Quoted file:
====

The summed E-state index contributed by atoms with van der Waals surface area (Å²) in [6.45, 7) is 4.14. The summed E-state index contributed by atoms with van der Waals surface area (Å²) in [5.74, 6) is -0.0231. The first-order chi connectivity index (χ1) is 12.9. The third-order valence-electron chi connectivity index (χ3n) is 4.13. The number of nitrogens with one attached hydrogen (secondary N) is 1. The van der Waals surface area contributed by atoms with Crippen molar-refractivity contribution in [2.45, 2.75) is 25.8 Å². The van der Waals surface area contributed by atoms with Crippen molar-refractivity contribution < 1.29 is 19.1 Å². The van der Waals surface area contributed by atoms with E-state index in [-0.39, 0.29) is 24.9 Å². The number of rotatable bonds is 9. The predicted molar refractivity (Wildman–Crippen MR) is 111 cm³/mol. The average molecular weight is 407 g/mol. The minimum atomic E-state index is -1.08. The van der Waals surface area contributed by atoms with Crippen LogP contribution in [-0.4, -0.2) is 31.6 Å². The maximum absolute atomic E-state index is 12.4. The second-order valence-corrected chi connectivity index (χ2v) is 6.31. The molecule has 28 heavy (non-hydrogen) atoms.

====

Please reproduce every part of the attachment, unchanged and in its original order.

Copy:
The summed E-state index contributed by atoms with van der Waals surface area (Å²) in [6.45, 7) is 4.14. The summed E-state index contributed by atoms with van der Waals surface area (Å²) in [5.74, 6) is -0.0231. The first-order chi connectivity index (χ1) is 12.9. The third-order valence-electron chi connectivity index (χ3n) is 4.13. The number of nitrogens with one attached hydrogen (secondary N) is 1. The van der Waals surface area contributed by atoms with Crippen molar-refractivity contribution in [2.45, 2.75) is 25.8 Å². The van der Waals surface area contributed by atoms with Crippen molar-refractivity contribution < 1.29 is 19.1 Å². The van der Waals surface area contributed by atoms with E-state index in [-0.39, 0.29) is 24.9 Å². The number of rotatable bonds is 9. The predicted molar refractivity (Wildman–Crippen MR) is 111 cm³/mol. The average molecular weight is 407 g/mol. The minimum atomic E-state index is -1.08. The van der Waals surface area contributed by atoms with Crippen LogP contribution in [-0.4, -0.2) is 31.6 Å². The maximum absolute atomic E-state index is 12.4. The second-order valence-corrected chi connectivity index (χ2v) is 6.31. The molecule has 28 heavy (non-hydrogen) atoms.